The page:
Spring MongoDB tutorial

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MongoDB

Time for a new Spring tutorial - this time we will implement a very simple but powerful data access to MongoDB. Therefore we will use the Spring Data Project which does the most work for us.

As always you can find the complete source code online on GitHub.
In my last post I showed a way how to use Spring Boot for bootstraping a Spring application. This project uses the described mechanisms and for a better understanding I recommend you to read the post if you are not familar with it.

Maven configuration

Let's start with the pom.xml and add the needed dependencies.

<?xml version="1.0" encoding="UTF-8"?>
<project xmlns="http://maven.apache.org/POM/4.0.0" xmlns:xsi="http://www.w3.org/2001/XMLSchema-instance"
  xsi:schemaLocation="http://maven.apache.org/POM/4.0.0 http://maven.apache.org/xsd/maven-4.0.0.xsd">

  <modelVersion>4.0.0</modelVersion>

  <groupId>com.surpreso</groupId>
  <artifactId>spring-mongo</artifactId>
  <version>0.0.1-SNAPSHOT</version>

  <!-- The packaging format, use war for web projects -->
  <packaging>jar</packaging>

  <properties>
    <!-- The main class to start by executing java -jar -->
    <start-class>com.surpreso.spring_mongo.HelloWorldApplication</start-class>
  </properties>

  <!-- Inherit defaults from Spring Boot -->
  <parent>
    <groupId>org.springframework.boot</groupId>
    <artifactId>spring-boot-starter-parent</artifactId>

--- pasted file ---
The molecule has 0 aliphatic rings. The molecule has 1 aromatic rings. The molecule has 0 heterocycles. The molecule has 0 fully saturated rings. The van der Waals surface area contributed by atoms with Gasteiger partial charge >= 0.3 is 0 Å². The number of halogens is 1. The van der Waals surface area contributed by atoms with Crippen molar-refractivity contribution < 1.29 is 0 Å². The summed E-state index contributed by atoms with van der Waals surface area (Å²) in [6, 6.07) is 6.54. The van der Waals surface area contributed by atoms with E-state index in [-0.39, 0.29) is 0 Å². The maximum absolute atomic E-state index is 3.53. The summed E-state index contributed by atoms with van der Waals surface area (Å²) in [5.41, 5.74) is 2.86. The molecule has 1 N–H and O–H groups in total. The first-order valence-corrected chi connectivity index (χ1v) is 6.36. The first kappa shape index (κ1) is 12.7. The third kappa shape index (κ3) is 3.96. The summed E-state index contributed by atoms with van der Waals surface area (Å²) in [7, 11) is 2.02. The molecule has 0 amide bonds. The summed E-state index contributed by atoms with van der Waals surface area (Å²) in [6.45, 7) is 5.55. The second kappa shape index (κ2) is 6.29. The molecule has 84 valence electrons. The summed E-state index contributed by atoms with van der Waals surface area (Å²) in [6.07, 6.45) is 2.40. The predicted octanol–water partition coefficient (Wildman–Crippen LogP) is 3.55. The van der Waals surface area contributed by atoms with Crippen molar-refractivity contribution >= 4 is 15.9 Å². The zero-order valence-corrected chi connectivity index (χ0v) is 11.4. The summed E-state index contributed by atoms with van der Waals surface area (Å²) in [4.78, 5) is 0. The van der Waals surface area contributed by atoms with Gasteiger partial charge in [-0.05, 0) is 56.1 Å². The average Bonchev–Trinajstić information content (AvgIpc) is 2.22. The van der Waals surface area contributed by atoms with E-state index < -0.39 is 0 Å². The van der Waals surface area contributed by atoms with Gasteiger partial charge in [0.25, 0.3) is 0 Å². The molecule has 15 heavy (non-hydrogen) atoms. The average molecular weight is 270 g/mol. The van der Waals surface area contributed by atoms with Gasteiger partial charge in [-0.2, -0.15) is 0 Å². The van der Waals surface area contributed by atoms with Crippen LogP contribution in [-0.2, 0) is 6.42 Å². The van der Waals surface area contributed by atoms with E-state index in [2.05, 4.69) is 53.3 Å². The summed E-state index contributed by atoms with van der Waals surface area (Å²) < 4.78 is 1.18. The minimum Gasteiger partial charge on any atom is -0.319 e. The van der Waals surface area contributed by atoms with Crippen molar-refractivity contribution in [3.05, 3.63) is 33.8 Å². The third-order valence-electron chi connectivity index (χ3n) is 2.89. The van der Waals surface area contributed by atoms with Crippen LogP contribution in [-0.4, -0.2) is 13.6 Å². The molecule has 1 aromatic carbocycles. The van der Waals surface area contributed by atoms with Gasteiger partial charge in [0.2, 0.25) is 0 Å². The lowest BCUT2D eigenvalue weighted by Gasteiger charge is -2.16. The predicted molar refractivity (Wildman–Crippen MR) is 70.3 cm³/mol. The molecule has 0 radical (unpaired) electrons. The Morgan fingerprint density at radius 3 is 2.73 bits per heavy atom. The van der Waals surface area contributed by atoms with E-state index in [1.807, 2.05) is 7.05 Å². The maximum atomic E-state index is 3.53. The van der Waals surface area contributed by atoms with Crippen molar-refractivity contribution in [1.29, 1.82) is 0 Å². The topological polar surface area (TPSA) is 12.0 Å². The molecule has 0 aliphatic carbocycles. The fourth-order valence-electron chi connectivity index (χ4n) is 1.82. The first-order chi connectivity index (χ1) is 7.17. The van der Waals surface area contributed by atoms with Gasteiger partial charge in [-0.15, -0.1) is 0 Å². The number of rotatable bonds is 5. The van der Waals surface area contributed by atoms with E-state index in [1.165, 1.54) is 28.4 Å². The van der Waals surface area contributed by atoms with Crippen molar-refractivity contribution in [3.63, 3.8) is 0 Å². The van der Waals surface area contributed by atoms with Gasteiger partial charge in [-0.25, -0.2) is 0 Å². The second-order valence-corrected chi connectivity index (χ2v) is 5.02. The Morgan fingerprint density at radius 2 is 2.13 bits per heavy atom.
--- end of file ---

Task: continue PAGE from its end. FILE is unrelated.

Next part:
<version>0.5.0.BUILD-SNAPSHOT</version>
  </parent>

  <dependencies>
    <!-- Spring Boot -->
    <dependency>
      <groupId>org.springframework.boot</groupId>
      <artifactId>spring-boot-starter</artifactId>
    </dependency>
    <!-- Spring Boot Test -->
    <dependency>
      <groupId>org.springframework.boot</groupId>
      <artifactId>spring-boot-starter-test</artifactId>
      <scope>test</scope>
    </dependency>
    <!-- YAML parser -->
    <dependency>
      <groupId>org.yaml</groupId>
      <artifactId>snakeyaml</artifactId>
      <scope>runtime</scope>
    </dependency>
    <!-- @Inject annotation -->
    <dependency>
      <groupId>javax.inject</groupId>
      <artifactId>javax.inject</artifactId>
      <version>1</version>
    </dependency>
    <!-- Spring MongoDB integration -->
    <dependency>
      <groupId>org.springframework.data</groupId>
      <artifactId>spring-data-mongodb</artifactId>
    </dependency>
    <!-- In-memory MongoDB for tests -->
    <dependency>
      <groupId>com.lordofthejars</groupId>
      <artifactId>nosqlunit-mongodb</artifactId>
      <version>0.7.8</version>
      <scope>test</scope>
    </dependency>
    <!-- Google Guava library -->
    <dependency>
      <groupId>com.google.guava</groupId>
      <artifactId>guava</artifactId>
      <version>15.0</version>
    </dependency>
  </dependencies>

  <build>
    <plugins>
      <!-- Use plugin to package as an executable JAR -->
      <plugin>
        <groupId>org.springframework.boot</groupId>
        <artifactId>spring-boot-maven-plugin</artifactId>
      </plugin>
    </plugins>
  </build>

  <!-- Allow access to Spring milestones and snapshots -->
  <repositories>
    <repository>
      <id>spring-snapshots</id>
      <url>http://repo.spring.io/libs-snapshot</url>
      <snapshots>
        <enabled>true</enabled>
      </snapshots>
    </repository>
    <repository>
      <id>spring-milestones</id>
      <url>http://repo.spring.io/milestone</url>
      <snapshots>
        <enabled>true</enabled>
      </snapshots>
    </repository>
  </repositories>

  <pluginRepositories>
    <pluginRepository>
      <id>spring-snapshots</id>
      <url>http://repo.spring.io/snapshot</url>
    </pluginRepository>
    <pluginRepository>
      <id>spring-milestones</id>
      <url>http://repo.spring.io/milestone</url>
    </pluginRepository>
  </pluginRepositories>

</project>

The new part starts at line 49 where we add the spring-data-mongo artifact which includes the MongoDB Java Driver. To test our code I found a very nice in-memory implementation of MongoDB developed by FourSquare and avaiable on GitHub.